On the philosophical foundations of episodic memory as awareness of past events

Nara M. Figueiredo


Mental time travel (MTT) is quite a novel label in Philosophy. The notion was set by experimental psychologist and cognitive neuroscientist Endel Tulving in the 1980s and refers to the ability to be aware of subjective past and future events. Tulving’s view on memory and consciousness provides an important conceptual distinction founded in experimentally observed data. In this paper I discuss (1) his concept of episodic memory as awareness, based on Peter Hacker’s distinction of perception and sensation, and his account of memory, and (2) whether memory can be taken as an own-body subjective perception, which, therefore, challenges the conception of memory as stored information in the brain and the idea that we could somehow perceive our memories. The main puzzle is: if awareness is a conscious state that involves veridical perception of present inner or outer states/events, how can we conceive awareness of past and future events? This discussion aims to contribute to Tulving’s conception of MTT by clarifying the conceptual foundations on which we can understand memory.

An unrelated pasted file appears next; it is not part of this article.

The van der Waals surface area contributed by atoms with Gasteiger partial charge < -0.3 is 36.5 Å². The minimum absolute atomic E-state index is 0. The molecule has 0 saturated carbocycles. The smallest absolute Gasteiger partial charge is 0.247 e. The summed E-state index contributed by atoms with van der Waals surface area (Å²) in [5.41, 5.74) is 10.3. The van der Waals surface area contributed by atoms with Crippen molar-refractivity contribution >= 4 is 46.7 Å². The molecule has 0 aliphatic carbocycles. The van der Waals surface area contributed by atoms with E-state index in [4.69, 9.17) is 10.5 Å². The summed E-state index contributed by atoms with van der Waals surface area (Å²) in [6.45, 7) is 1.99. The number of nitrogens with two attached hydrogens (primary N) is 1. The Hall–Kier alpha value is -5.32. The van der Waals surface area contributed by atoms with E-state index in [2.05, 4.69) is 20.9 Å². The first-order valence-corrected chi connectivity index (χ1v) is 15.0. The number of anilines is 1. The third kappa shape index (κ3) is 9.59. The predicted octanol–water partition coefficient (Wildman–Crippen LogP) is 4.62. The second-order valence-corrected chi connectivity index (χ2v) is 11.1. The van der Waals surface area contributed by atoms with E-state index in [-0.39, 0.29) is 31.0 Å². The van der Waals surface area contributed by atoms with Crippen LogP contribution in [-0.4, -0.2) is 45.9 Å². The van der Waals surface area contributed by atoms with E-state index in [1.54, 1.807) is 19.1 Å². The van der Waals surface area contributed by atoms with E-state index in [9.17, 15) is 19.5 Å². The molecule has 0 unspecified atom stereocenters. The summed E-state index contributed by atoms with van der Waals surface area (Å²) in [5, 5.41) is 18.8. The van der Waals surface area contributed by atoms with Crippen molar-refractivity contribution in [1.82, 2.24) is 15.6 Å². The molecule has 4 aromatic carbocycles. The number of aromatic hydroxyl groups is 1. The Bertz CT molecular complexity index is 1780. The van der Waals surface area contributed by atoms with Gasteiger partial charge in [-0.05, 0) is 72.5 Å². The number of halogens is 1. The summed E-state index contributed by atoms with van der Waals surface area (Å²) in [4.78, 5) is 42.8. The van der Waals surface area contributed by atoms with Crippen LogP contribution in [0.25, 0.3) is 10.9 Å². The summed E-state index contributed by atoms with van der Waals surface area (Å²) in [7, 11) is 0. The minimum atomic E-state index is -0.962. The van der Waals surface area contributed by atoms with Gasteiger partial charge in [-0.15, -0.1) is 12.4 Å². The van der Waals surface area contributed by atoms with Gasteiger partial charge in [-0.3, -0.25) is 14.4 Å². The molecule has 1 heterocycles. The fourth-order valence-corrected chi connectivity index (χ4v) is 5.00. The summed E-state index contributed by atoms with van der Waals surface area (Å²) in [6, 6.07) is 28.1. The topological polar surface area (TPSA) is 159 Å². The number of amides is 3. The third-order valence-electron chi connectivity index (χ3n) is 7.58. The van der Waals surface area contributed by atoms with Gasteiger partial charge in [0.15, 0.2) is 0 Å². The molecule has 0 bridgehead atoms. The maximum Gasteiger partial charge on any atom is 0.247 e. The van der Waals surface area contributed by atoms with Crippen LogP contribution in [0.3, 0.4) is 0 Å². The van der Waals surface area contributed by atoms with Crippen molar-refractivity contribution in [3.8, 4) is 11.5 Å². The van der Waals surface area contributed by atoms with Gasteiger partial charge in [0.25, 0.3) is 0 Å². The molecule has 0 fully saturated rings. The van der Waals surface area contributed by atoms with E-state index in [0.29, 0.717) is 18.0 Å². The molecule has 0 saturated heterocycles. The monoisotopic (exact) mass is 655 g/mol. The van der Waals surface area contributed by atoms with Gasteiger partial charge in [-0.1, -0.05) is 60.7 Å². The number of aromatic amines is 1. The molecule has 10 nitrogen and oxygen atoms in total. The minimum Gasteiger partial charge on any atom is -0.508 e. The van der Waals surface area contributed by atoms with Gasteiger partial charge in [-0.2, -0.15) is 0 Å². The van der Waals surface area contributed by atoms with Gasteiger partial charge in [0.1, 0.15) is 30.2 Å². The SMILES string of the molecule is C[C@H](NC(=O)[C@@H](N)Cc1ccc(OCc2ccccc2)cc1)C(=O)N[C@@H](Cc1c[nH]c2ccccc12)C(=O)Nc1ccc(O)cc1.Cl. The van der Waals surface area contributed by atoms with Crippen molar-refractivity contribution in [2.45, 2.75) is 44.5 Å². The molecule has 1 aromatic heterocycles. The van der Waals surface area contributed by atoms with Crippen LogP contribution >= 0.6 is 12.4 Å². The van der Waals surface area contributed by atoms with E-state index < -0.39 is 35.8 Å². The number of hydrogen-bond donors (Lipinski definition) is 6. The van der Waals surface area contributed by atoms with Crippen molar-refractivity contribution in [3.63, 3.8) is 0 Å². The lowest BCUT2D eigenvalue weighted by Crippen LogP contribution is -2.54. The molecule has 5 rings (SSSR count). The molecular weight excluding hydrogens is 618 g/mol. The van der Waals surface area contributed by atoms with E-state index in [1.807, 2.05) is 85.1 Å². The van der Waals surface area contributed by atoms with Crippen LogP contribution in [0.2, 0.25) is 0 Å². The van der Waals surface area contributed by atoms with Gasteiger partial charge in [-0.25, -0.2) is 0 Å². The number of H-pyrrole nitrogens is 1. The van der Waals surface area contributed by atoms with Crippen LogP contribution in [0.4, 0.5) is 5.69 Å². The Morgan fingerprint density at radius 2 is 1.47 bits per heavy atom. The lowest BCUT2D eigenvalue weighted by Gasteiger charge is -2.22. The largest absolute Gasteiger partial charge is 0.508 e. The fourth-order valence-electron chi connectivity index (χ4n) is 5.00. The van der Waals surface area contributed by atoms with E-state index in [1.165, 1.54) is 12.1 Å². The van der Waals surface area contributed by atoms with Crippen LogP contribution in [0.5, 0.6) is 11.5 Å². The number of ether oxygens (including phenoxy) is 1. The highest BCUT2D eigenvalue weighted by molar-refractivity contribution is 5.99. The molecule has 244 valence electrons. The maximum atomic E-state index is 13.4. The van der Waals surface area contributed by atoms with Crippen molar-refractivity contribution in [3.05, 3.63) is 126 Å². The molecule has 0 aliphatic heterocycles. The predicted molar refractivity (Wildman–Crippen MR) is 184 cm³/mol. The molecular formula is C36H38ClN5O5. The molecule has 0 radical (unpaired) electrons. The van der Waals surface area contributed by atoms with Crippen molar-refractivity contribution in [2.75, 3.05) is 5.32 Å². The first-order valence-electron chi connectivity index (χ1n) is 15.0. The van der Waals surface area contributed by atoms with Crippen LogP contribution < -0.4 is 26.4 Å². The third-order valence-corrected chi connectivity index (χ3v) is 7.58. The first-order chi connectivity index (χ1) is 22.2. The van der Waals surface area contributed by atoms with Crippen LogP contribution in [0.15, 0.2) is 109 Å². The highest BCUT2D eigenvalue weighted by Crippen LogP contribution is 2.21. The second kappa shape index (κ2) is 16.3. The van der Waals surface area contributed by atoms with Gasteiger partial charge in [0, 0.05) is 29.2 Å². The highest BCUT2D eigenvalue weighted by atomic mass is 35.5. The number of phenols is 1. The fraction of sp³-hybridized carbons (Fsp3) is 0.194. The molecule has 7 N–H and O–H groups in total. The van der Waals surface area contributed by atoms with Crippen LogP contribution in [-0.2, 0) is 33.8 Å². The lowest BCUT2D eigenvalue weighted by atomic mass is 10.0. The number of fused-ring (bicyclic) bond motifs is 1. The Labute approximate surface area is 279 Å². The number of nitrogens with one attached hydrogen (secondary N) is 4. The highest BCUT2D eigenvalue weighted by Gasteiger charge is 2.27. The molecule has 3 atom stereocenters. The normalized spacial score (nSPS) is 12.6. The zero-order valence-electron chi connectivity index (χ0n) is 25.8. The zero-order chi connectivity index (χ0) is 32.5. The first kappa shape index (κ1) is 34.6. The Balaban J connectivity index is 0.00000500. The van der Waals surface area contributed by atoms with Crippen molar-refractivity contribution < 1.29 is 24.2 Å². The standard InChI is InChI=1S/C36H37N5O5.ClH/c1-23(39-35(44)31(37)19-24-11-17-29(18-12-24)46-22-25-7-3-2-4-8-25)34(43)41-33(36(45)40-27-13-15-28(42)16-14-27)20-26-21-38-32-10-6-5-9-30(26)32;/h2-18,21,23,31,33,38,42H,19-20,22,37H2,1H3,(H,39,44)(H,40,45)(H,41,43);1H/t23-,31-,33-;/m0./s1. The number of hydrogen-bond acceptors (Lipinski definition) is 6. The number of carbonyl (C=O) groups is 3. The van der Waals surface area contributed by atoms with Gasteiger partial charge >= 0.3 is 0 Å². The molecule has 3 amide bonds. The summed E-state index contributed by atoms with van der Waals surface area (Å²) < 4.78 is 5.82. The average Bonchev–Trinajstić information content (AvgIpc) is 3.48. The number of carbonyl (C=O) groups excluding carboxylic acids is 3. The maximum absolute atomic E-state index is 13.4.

Keywords: memory, episodic memory, awareness, private experiences.

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This work is licensed under a Creative Commons Attribution 4.0 International License [Updated on September 23, 2016].

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